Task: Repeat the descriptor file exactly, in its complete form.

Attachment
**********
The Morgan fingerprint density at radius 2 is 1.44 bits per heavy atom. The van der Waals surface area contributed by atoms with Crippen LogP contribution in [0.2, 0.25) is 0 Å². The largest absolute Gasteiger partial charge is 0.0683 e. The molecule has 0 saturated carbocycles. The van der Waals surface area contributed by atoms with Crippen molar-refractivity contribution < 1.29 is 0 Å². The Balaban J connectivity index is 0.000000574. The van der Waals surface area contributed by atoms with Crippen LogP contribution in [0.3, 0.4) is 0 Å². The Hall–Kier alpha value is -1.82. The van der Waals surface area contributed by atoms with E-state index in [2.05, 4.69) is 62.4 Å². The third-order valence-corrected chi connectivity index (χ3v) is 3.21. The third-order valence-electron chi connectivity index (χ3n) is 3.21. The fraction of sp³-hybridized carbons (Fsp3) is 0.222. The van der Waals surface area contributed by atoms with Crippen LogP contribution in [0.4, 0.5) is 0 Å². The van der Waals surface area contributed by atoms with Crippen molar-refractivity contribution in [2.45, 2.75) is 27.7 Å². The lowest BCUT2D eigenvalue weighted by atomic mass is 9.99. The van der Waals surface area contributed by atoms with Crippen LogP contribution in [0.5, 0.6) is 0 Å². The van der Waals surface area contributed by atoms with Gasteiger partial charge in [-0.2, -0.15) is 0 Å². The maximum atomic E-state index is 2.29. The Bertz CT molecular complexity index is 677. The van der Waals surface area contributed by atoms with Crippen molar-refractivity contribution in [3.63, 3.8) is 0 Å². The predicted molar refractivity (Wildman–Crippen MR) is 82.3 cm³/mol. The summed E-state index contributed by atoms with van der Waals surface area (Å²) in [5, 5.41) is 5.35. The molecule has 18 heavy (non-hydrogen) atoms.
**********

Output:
The Morgan fingerprint density at radius 2 is 1.44 bits per heavy atom. The van der Waals surface area contributed by atoms with Crippen LogP contribution in [0.2, 0.25) is 0 Å². The largest absolute Gasteiger partial charge is 0.0683 e. The molecule has 0 saturated carbocycles. The van der Waals surface area contributed by atoms with Crippen molar-refractivity contribution < 1.29 is 0 Å². The Balaban J connectivity index is 0.000000574. The van der Waals surface area contributed by atoms with Crippen LogP contribution in [0.3, 0.4) is 0 Å². The Hall–Kier alpha value is -1.82. The van der Waals surface area contributed by atoms with E-state index in [2.05, 4.69) is 62.4 Å². The third-order valence-corrected chi connectivity index (χ3v) is 3.21. The third-order valence-electron chi connectivity index (χ3n) is 3.21. The fraction of sp³-hybridized carbons (Fsp3) is 0.222. The van der Waals surface area contributed by atoms with Crippen LogP contribution in [0.4, 0.5) is 0 Å². The van der Waals surface area contributed by atoms with Crippen molar-refractivity contribution in [2.45, 2.75) is 27.7 Å². The lowest BCUT2D eigenvalue weighted by atomic mass is 9.99. The van der Waals surface area contributed by atoms with Crippen LogP contribution in [0.5, 0.6) is 0 Å². The van der Waals surface area contributed by atoms with Gasteiger partial charge in [-0.2, -0.15) is 0 Å². The maximum atomic E-state index is 2.29. The Bertz CT molecular complexity index is 677. The van der Waals surface area contributed by atoms with Crippen molar-refractivity contribution in [3.63, 3.8) is 0 Å². The predicted molar refractivity (Wildman–Crippen MR) is 82.3 cm³/mol. The summed E-state index contributed by atoms with van der Waals surface area (Å²) in [5, 5.41) is 5.35. The molecule has 18 heavy (non-hydrogen) atoms.